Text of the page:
From the Director's Desk

Fifty years after the Montgomery Bus Boycott, transportation equity is still a crucial issue for communities of color across the country. While legal segregation of public transportation is a thing of the past, one only has to step onto any urban bus system to see that racial inequality is alive and well in the United States. The passing of Rosa Parks, a pioneer of transportation justice, reminds us of the distance we have traveled, and is a fitting occasion for a rededication to undertaking the hard journey toward justice.

Since Urban Habitat’s founding in 1989, transportation justice has been a driving force behind our mission to advance social, economic, and environmental justice in the San Francisco Bay Area. The region’s transportation system is the lifeline that connects people to their jobs, homes, schools, childcare, and other essential services. When broken, entire communities are denied access to the fundamental resources and opportunities that they need to survive. In all too many of our communities, poor access to transportation is the norm.

About This Issue


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As the new editor, I am pleased to add another volume to the nation’s only journal dedicated to the intersection of Race, Poverty, and the Environment. This issue, we seek to knit together an analysis of transportation equity that can help build the movement for civil rights and environmental justice. Featuring contributions from leading practitioners in the field and a cross-section of voices from the grassroots, it paints a picture of a transportation and land use system that harms urban quality of life; damages the planetary environment; promotes wars for resource domination; and supports racism and class-based segregation. Our current transportation system puts poor people, people of color, and the public at large at the receiving end of damaging resource extraction, pollution, and slow, dangerous transit.

The New Face of Agriculture

Alternative models to corporate agribusiness

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For thousands of years, small family farmers across the globe have grown food for their local communities, planting diverse crops in healthy soil, recycling organic matter, following nature’s rainfall patterns, and maintaining our rich biodiversity. Today, this agricultural system—which was built on knowledge accumulated and passed on from one farming generation to the next—faces both an environmental and moral crisis.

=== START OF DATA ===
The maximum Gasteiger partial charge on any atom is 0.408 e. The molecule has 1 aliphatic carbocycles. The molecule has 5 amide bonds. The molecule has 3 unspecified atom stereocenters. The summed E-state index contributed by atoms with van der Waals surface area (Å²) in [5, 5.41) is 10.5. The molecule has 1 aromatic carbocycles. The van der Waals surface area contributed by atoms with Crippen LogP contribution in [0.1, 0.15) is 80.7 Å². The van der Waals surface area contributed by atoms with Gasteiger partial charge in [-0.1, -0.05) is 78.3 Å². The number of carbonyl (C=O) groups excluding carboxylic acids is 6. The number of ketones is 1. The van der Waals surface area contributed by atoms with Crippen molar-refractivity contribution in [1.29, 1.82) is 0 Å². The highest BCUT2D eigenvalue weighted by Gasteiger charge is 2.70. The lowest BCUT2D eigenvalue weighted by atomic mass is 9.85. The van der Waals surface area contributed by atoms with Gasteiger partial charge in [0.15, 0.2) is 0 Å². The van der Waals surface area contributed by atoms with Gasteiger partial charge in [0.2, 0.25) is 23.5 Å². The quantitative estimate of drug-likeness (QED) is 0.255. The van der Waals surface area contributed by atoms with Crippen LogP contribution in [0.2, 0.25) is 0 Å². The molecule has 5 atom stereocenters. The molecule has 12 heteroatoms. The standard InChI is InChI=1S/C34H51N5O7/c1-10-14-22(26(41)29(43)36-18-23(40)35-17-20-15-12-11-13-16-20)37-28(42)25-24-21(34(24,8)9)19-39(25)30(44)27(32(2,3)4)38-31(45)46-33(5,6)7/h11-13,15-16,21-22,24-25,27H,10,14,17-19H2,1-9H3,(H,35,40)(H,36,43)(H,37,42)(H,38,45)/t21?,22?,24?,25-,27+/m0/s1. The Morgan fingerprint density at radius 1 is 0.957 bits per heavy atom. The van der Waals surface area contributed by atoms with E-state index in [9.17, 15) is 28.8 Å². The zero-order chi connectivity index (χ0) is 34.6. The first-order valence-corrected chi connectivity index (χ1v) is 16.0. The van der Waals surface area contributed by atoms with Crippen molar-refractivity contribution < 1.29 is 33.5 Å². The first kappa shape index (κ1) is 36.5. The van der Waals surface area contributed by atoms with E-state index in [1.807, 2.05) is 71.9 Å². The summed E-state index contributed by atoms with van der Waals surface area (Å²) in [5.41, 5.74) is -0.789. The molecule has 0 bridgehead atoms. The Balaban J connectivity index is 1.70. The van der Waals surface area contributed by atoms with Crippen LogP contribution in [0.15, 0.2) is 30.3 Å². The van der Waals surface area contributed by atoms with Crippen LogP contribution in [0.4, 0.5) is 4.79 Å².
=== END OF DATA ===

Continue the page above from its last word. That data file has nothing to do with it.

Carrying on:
What’s called “modern industrial agriculture” is replacing family farms with corporate farms, and biodiversity with monocultures. This agricultural model is trading local food security for global commerce.

Engendering Global Justice: A Different Vision

What can ensure that globalization is a truly progressive force that allows us all to live in a world where, to paraphrase Mahatma Gandhi, the winds of the world blow freely all about us, but we are not blown off our feet?

My answer is simple: women.

In my years of working at the Global Fund for Women, the largest grantmaking foundation in the world that focuses exclusively on advancing women’s rights internationally, I have had the privilege of hearing from thousands of women’s groups.   These groups work on such issues as the environment, health, education, water rights, inheritance rights, trafficking and early marriage. In their work they are fired by a very different imagination—a vision of a world that is not defined by brute force or military power. They are able to envision a world where conflicts are resolved using words instead of weapons. They are able to conceive of a world where a truly “free market” will decide that the value of a teacher or child care worker is reflected in a salary that shows how much society truly values children, education and community over profit margins. 

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